80 Andrew from Canada September 27, 2012 at 10:08 am

Tuck! Not sure if you’re still checking these comments, but found this article while looking for table designs about 2 weeks ago. Love it. Built it. Modifications include a 4×4 notched beam for the footrest, and slightly reduced width. Great instructions on the notching, and yes, it was a great feeling having all the chips break off so easily! Very cool. Thanks again for the post – you could build a barn on this beast. – Andrew (Waterloo, ON)

81 Nicole October 18, 2012 at 10:15 am

Can’t wait to build our own! My finace and I just moved into our new home and were looking all over for a dining room table. I wanted one that was big enough to have both our families over for dinner and he wanted one that wasn’t going to make us broke. We also are doing an antique Italian theme throughout our house, so when i saw this website it was perfect! Thank you so much for posting this! It works so well with us also budgeting for our wedding.
Can you explain the leaves though?


82 Jake October 20, 2012 at 1:01 am

Your table is a masterpiece. Almost exactly what I’m looking for. But was there an issue of shrinkage?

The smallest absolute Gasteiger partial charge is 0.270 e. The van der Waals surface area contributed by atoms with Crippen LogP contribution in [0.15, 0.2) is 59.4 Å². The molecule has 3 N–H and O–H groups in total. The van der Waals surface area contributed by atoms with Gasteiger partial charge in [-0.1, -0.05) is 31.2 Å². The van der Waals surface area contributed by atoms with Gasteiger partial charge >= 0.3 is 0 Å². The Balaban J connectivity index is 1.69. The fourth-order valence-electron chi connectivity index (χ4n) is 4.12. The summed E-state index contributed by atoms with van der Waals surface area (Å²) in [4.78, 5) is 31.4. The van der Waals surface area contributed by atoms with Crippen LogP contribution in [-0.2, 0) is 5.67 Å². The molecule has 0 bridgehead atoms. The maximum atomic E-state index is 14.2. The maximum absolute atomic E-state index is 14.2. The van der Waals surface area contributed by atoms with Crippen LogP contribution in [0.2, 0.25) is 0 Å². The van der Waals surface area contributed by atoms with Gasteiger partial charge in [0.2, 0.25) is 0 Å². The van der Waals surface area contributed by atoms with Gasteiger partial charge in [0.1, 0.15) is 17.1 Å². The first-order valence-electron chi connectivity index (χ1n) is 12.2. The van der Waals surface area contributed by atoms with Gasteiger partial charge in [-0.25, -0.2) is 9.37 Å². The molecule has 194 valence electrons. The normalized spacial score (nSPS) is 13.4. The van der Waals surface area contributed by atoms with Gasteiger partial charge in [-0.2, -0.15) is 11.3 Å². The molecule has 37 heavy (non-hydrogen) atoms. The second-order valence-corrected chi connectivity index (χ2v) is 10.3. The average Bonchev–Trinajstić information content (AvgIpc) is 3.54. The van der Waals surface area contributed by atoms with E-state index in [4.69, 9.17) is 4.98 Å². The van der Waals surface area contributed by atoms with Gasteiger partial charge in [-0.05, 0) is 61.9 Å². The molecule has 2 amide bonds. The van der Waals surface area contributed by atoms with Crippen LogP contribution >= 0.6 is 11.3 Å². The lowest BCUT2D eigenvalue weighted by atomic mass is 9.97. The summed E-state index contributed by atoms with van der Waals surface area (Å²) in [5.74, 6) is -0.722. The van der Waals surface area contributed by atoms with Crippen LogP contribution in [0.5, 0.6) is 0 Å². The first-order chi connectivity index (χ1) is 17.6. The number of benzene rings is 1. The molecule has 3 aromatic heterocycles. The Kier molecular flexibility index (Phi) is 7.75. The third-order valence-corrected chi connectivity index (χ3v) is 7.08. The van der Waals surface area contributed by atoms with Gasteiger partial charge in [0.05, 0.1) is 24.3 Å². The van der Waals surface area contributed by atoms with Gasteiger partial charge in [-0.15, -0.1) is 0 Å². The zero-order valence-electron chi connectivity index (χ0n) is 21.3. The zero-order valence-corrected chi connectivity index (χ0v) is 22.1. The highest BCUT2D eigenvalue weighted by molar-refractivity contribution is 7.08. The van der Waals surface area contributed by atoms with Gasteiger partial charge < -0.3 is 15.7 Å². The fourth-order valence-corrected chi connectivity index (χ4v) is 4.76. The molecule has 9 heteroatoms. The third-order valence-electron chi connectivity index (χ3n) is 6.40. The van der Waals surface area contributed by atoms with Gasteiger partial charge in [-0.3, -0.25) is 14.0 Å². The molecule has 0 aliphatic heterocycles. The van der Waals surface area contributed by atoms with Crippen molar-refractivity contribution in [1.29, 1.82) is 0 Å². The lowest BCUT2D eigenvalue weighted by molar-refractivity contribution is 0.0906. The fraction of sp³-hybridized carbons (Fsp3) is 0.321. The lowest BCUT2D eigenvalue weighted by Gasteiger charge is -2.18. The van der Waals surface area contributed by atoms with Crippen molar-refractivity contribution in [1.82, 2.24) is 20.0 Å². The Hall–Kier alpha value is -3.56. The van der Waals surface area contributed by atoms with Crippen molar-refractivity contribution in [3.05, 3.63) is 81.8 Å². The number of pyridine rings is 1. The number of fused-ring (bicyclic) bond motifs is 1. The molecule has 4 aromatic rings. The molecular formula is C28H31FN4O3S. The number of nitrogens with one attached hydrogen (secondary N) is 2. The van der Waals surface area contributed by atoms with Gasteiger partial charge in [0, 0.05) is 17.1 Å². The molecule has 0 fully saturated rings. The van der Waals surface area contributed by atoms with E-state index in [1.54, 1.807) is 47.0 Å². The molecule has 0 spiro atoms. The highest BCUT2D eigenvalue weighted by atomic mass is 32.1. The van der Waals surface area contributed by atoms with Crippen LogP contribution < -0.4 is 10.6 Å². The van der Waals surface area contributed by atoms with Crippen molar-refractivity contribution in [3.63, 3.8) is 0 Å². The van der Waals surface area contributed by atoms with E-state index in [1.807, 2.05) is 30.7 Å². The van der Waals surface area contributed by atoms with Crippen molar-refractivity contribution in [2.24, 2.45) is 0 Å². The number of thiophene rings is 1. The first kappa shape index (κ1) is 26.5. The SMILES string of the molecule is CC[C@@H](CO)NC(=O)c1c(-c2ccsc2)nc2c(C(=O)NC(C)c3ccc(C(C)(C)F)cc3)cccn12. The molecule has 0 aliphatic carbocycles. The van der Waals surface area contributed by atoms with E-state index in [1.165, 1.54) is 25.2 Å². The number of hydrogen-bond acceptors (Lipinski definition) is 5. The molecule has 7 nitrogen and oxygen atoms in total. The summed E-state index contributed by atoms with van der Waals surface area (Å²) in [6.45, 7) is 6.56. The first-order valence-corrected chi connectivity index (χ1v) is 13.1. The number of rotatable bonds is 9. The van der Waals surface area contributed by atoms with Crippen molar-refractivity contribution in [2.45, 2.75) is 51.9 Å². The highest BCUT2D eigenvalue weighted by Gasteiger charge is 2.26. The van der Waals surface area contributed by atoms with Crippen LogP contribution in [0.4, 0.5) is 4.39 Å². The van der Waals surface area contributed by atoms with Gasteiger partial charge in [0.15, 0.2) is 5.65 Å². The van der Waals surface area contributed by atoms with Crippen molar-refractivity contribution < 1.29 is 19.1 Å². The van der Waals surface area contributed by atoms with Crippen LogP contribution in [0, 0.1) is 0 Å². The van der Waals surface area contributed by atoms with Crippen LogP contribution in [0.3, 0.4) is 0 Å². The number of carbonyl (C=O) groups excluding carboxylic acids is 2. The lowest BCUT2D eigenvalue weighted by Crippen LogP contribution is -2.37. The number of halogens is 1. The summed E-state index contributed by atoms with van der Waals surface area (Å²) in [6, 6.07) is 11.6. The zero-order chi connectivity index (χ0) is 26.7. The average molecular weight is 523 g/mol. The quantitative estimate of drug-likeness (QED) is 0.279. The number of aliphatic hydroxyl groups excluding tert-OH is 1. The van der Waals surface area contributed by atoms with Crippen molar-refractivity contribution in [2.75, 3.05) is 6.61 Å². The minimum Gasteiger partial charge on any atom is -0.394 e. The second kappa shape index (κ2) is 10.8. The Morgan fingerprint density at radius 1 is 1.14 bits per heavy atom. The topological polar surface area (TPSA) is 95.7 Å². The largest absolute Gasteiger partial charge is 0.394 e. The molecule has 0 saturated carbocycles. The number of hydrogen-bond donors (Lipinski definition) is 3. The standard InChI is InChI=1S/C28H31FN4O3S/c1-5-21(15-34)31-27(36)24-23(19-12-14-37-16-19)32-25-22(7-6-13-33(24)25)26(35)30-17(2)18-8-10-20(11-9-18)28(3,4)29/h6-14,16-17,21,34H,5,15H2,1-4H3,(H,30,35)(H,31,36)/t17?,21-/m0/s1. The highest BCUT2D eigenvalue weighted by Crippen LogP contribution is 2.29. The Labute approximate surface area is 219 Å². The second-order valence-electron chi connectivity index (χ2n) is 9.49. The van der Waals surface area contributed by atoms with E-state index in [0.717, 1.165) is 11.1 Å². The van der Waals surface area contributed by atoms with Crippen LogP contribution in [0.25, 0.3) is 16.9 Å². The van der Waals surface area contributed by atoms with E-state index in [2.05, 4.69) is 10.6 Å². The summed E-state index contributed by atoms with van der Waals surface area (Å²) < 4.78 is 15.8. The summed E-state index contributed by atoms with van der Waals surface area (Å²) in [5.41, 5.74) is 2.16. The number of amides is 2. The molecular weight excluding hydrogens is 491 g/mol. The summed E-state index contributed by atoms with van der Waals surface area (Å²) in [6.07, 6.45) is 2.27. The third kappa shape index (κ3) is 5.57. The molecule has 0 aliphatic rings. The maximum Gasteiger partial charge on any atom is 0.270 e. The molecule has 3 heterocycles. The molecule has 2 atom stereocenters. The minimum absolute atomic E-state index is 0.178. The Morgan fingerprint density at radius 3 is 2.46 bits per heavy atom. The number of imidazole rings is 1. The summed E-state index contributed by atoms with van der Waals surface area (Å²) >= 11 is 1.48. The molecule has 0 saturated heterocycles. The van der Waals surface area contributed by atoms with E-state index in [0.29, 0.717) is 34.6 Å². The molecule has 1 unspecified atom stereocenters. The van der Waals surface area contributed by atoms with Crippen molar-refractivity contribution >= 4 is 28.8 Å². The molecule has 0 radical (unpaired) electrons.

I once replaced a glass table top with 3-2x10s (I was going for a rustic look). I held the boards together by gluing and screwing perpendicular strips of 1×6 to the bottom side. After a few months, the 2x10s shrunk, and there was a good 1/4″ gap between them. It looked like a picnic table.

83 Phil November 3, 2012 at 8:15 am

Great article. I’m adapting your design for a coffee table, i.e., with shorter legs and a larger, square top with a second panel below joined to the legs. I’ll be dispensing with the cross beam though. Can anyone foresee any stability problems with this approach?

84 Lloyd November 3, 2012 at 2:04 pm

Is it possible to make the table without the footrest? I’m wanting to build a 6′ x 3′ table with benches.

85 Tsering November 11, 2012 at 1:12 pm

Dear Tuck

I am going build a dining table fallowing your wonderful arctic, but i have one question, how do joined 2×8 in the ends. Pocket-Hole Screws?

your follower


86 Jonathan November 26, 2012 at 9:49 am

Many thanks coming your way. I decided to follow your lead and build a table similar to this one for hosting Thanksgiving this year, and it turned out amazing. Everyone loved it.

My table was a bit bigger and was customized for my dining room. The footrest was a 2×6 instead of a 2×4 and I attached it with lag screws. My only concern came with the pilot holes for the first set of 3/8in. lag screws which originally didn’t hold, so I had to upgrade to 1/2in. screws to fit the pilot holes. Then I used the correct size of 9/32in. pilot for the 3/8in. screws. All in all, it was a massive success and I’m on to building a matching buffet in the near future. Thanks again.